By Douglas Haddow, PBLKS
In his essay You May, in reference to the relative perceptions of where the Balkans begin and end, Slavoj Zizek states:
“We are dealing with an imaginary cartography, which projects onto the real landscape its own shadowy ideological antagonisms, in the same way that the conversion-symptoms of the hysterical subject in Freud project onto the physical body the map of another, imaginary anatomy.”
Nowhere is Zizek’s imaginary cartography more relevant than in the lives of those who live within the plastic borders of Serbia and Palestine, two of the most problematically defined nations on the planet. In these circumstances, where external pressure and internal conflict come together to create a seemingly impossible situation, individual perception is more relevant than political status. Inspired by a need for a more expressive understanding of the Palestinian and Serbian experiences, Dutch designer Annelys de Vet invited artists, photographers and designers from both countries to re-map and personalize the contours of their respective landscapes.
The end product was A Subjective Atlas of Palestine and A Subjective Atlas of Serbia – two intimate, engaging, depressing and often hilarious books that explore Serbia and Palestine from each contributor’s individual perspective.
PBLKS: Did you have any intentions when working on these two projects?
de Vet: To be honest; many intentions. The publications are ‘mapping’ a country, region or political entity in a personal way by the inhabitants themselves. They are invited to map their country in their own way; be it political, critical, culinary, romantic, negative or positive. Personal involvement is always a starting point, with the aim to produce human, unconventional and honest images. With the tools of graphic design and the stories of the contributors – alternative views are developed towards political entities that lack a nuanced representation in the media.
PBLKS: What interests you about subjective cartography?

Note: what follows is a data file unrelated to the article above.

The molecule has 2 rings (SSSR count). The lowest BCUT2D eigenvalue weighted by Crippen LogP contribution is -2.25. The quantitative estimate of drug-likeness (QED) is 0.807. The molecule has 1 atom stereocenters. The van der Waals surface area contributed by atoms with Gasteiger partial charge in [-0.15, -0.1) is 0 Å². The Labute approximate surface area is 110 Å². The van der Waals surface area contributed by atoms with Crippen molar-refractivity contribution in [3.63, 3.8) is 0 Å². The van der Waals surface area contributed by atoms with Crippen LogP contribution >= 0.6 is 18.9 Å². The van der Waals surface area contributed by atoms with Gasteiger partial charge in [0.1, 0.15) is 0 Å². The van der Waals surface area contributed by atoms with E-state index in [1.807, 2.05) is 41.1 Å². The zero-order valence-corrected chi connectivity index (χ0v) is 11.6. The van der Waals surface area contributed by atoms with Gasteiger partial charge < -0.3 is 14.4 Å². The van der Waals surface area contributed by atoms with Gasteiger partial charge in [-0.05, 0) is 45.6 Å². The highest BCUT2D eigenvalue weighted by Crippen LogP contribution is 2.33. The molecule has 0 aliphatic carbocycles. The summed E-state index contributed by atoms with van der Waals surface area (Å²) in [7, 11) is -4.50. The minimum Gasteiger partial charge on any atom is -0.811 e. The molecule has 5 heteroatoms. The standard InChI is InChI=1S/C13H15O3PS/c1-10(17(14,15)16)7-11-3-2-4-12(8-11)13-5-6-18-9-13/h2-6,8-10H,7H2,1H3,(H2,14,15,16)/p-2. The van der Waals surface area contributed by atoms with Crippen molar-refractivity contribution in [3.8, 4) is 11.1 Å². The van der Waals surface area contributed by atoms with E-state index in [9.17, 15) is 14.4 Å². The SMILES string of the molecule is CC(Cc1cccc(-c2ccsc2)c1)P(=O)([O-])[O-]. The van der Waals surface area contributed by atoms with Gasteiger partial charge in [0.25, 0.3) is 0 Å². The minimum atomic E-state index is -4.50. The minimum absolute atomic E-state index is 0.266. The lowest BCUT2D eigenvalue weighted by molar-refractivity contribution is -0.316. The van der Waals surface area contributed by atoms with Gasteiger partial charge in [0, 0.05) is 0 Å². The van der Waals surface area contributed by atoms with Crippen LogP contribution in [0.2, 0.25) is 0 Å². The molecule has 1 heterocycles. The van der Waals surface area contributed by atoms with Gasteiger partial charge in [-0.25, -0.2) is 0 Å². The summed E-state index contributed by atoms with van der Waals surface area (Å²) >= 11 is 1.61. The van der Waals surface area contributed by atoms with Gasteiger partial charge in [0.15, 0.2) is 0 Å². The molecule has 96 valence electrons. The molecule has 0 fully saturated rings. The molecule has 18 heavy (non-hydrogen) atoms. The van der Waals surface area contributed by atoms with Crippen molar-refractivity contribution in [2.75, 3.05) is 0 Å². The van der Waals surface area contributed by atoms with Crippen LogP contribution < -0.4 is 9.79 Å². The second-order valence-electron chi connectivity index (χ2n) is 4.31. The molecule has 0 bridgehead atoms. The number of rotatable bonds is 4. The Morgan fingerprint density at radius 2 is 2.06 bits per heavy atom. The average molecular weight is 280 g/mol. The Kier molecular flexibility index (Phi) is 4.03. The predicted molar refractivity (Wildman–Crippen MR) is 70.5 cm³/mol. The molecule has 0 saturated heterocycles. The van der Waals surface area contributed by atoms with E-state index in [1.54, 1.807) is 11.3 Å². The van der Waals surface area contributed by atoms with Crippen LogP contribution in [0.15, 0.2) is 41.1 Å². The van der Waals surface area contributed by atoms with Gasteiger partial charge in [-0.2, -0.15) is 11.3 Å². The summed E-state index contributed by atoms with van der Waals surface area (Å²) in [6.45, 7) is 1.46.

de Vet: If you look at cartography critically one can say that all cartography is subjective, even though it seems to represent objectivity. By stating directly that the atlas is subjective, one can come closer to the context of everyday life in a certain region. A story is never complete and always more layered than at first glance, especially when dealing with the notion of identity. With the kind of mapping that is done in these subjective atlases you can experience the presence of the bigger story, without explanation. Personal maps also make it easier to identify yourself with the contributors. In the case of the Palestinian atlas that was of utmost importance. Palestinians are often shown in the western media as aggressors and in that role they are a ‘them’ and never a ‘we’. Looking at their subjective atlas, you can see the contributors are just like you and me but living in a terribly complicated society.
PBLKS: Now that Google has made the whole earth instantly accessible for anyone with a laptop, what is the future of the atlas?
de Vet: It’s a great future for the notion of the atlas (in any form, not printed per se). There is a general growing interest in graphs, charts and mapping data, also because there is so much more (and new) data available at the moment (partly thanks to Google). By visualizing data one can discover (or manipulate) new patterns that provide new information. Those graphs need to be ‘mapped’ again. Not by a search-engine, but by an editor – which brings us back to the atlas.
PBLKS: Why do you think areas like Serbia and Palestine are so often misrepresented in western media?
de Vet: You could write many books answering this question. And for both countries it’s an individual answer. But in general I would say that the press-agencies with the most capital (and the best educated staff) can influence the news the best and these agencies aren’t located in Palestine nor Serbia.
PBLKS: Are there any interesting developments occurring right now in media at large that inspire/depress/provoke you?
de Vet: Many many many. In Dutch politics for instance: I cannot understand how populism is so powerful in terms of placing irrelevant topics on the agenda, and in doing so killing the nuance and curiosity out of public debate. Mass media feeds this tendency at full speed, unable to avoid it by following the principles of journalism. We cannot stay objective anymore, but have to speak out and doubt at the same time.